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    Making Crop Insurance in India more efficient

    Agricultural is labor intensive and continuous activity with famers working round the clock to feed the global population. With increasing commercialization of multiple activities associated with farming, it’s about time that agriculture is treated as business and is insured so that farmers can be compensated during crop losses due to natural vagaries, especially in developing countries like India. Governments in India have been making attempts to help farmers in times of distress through several initiatives. One such initiative is the Crop Insurance Scheme also known as, Pradhan Mantri Fasal Bima Yojana (PMFBY). It was launched in Kharif 2015 and aimed at helping farmers by

    1. Providing financial support to farmers suffering crop loss/damage arising out of unforeseen events
    2. Stabilizing the income of farmers to ensure their continuance in farming
    3. Encouraging farmers to adopt innovative and modern agricultural practices
    4. Ensuring flow of credit to the agriculture sector.

    The premise of scheme is simple but the scheme has been difficult to implement in a vast country like India, where the agricultural practices, crops, markets etc. are highly variable and due to lack of access to modern tools and techniques for assessing crop status before and after damage, payment for damages are very difficult to measure accurately. Additionally, there have multiple associated challenges like payment to farmers (low payment, payments for wrong crops etc.), determining crop loss, and lack of payment on time and many more.

    Since such schemes are a novelty for farmers in India, it has been slow to take off. Different government agencies need to make more concerted efforts to change the mindset of farmers by increasing their awareness through various promotion measures like audio-video media, extension and trainings at the village level.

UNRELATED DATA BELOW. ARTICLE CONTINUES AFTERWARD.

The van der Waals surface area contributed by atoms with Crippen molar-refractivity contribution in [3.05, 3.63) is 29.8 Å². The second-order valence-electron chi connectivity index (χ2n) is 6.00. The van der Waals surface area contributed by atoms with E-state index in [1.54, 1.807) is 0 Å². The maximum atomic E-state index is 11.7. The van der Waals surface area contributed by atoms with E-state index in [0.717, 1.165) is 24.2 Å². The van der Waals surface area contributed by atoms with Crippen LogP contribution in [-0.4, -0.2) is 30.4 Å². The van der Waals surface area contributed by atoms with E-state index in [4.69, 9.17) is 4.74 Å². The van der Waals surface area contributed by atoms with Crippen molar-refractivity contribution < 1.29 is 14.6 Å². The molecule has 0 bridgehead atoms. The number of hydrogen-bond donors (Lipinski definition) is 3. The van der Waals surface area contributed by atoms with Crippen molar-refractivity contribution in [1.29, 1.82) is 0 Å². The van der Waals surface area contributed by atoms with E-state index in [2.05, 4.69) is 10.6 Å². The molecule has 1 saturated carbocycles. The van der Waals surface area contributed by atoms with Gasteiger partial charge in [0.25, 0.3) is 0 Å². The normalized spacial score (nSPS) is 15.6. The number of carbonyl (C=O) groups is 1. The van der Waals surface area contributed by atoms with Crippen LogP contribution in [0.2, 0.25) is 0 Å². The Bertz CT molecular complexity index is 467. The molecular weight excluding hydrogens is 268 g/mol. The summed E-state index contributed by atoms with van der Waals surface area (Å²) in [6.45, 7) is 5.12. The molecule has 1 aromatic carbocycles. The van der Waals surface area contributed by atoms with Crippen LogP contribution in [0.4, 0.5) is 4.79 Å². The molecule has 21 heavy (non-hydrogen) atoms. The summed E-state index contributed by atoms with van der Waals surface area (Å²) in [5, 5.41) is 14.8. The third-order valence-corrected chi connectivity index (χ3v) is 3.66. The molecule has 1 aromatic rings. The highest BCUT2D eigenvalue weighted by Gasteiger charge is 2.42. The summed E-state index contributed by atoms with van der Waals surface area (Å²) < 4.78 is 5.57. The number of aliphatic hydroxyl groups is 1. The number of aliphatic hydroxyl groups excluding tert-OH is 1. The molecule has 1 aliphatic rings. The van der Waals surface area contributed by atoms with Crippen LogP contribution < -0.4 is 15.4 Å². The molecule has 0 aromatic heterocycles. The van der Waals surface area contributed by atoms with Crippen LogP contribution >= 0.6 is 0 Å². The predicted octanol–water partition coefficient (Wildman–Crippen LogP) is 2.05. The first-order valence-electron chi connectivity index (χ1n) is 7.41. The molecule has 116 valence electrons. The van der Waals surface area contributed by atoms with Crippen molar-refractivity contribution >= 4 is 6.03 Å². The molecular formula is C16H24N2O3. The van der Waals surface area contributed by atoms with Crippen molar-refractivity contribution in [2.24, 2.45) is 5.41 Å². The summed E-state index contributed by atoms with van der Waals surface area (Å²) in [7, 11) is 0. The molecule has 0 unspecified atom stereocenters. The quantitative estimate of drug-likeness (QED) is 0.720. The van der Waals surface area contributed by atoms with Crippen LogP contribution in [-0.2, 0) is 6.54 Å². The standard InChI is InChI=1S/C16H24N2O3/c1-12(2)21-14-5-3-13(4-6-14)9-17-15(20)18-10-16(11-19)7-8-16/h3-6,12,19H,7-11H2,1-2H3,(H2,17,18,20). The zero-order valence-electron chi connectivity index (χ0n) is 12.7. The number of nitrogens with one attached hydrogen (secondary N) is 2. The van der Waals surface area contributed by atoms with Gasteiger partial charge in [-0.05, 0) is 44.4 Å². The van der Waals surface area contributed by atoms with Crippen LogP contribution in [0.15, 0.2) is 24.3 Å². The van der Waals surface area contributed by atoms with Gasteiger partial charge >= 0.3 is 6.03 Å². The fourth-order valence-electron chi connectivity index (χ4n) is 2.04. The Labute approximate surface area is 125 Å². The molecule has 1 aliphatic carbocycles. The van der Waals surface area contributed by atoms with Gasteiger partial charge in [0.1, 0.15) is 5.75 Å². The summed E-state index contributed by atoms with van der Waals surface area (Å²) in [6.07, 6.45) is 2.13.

Additionally, the challenges in crop insurance scheme also need to be sorted out to increase its effectiveness and wider acceptance by farmers in the country. For making the scheme more efficient some of the changes that can be made in the current frameworkare:

    1. The number of stakeholders involved in the PMFBY scheme needs to come down significantly from the current number that include State Governments, financial institutions, insurance companies and farmers. It would be beneficial to all stakeholdersif ICT tools are used to integrate them for scheme administration and crop loss assessment.
    2. With government being major contributor to overall premium, there is a need to create a state-run insurance agency specifically for execution of PMFBY with elements of accountability, continuous monitoring with incentives as well as penalties built-in to the agency by-laws to make it more efficient. Private insurers may still continue to administer the PMFBY but the degree of their accountability needs to be increased from current level.
    3. The farmers must get their insurance claims before the commencement of the next crop; any later, and the benefit of insurance is lost.
    4. The scheme should be more decentralized as the local variations are wide spread in the country.
    5. Complete transparency regarding the flow of money, statusclaims, procedures, for farmers, insurance agents and government stakeholders need to be introduced and maintained.

    The scheme has the potential to help farmers in the long run. However for scheme to be sustainable, it should be made more practical for on-ground implementation and ease of operations for all stakeholders so that farmers feel getting help and not more distress.

    Author

    Connect with Author at: E-mail agribusiness@sathguru.com

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